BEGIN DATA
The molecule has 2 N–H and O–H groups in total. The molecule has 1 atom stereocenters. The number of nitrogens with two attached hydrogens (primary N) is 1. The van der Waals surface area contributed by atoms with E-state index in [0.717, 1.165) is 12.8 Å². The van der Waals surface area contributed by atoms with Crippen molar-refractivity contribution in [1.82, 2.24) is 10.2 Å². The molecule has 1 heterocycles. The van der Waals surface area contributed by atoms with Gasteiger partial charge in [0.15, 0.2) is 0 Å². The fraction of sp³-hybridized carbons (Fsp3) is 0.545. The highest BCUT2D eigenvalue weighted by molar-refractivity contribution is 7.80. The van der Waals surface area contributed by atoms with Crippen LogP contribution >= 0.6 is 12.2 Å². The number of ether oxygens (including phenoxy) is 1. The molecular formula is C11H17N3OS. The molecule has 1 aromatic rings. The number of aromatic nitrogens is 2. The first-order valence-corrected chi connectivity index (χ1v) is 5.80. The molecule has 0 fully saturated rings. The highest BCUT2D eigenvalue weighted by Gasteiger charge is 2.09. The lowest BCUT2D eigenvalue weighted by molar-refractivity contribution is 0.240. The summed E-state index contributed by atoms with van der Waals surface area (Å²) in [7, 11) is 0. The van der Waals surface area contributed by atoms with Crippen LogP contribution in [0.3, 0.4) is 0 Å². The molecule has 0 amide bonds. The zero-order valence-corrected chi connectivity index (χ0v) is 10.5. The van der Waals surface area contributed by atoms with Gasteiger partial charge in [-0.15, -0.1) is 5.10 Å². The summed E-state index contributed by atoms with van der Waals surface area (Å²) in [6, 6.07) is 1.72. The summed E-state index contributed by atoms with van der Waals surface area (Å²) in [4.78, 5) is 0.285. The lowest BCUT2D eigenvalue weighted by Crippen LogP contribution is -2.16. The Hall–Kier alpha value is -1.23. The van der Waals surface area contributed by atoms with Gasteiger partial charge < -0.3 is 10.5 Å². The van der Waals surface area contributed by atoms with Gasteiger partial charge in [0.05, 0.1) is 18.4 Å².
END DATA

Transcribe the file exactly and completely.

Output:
The molecule has 2 N–H and O–H groups in total. The molecule has 1 atom stereocenters. The number of nitrogens with two attached hydrogens (primary N) is 1. The van der Waals surface area contributed by atoms with E-state index in [0.717, 1.165) is 12.8 Å². The van der Waals surface area contributed by atoms with Crippen molar-refractivity contribution in [1.82, 2.24) is 10.2 Å². The molecule has 1 heterocycles. The van der Waals surface area contributed by atoms with Gasteiger partial charge in [0.15, 0.2) is 0 Å². The fraction of sp³-hybridized carbons (Fsp3) is 0.545. The highest BCUT2D eigenvalue weighted by molar-refractivity contribution is 7.80. The van der Waals surface area contributed by atoms with Crippen LogP contribution >= 0.6 is 12.2 Å². The number of ether oxygens (including phenoxy) is 1. The molecular formula is C11H17N3OS. The molecule has 1 aromatic rings. The number of aromatic nitrogens is 2. The first-order valence-corrected chi connectivity index (χ1v) is 5.80. The molecule has 0 fully saturated rings. The highest BCUT2D eigenvalue weighted by Gasteiger charge is 2.09. The lowest BCUT2D eigenvalue weighted by molar-refractivity contribution is 0.240. The summed E-state index contributed by atoms with van der Waals surface area (Å²) in [7, 11) is 0. The van der Waals surface area contributed by atoms with Crippen LogP contribution in [0.3, 0.4) is 0 Å². The molecule has 0 amide bonds. The zero-order valence-corrected chi connectivity index (χ0v) is 10.5. The van der Waals surface area contributed by atoms with Gasteiger partial charge in [-0.15, -0.1) is 5.10 Å². The summed E-state index contributed by atoms with van der Waals surface area (Å²) in [6, 6.07) is 1.72. The summed E-state index contributed by atoms with van der Waals surface area (Å²) in [4.78, 5) is 0.285. The lowest BCUT2D eigenvalue weighted by Crippen LogP contribution is -2.16. The Hall–Kier alpha value is -1.23. The van der Waals surface area contributed by atoms with Gasteiger partial charge < -0.3 is 10.5 Å². The van der Waals surface area contributed by atoms with Gasteiger partial charge in [0.05, 0.1) is 18.4 Å².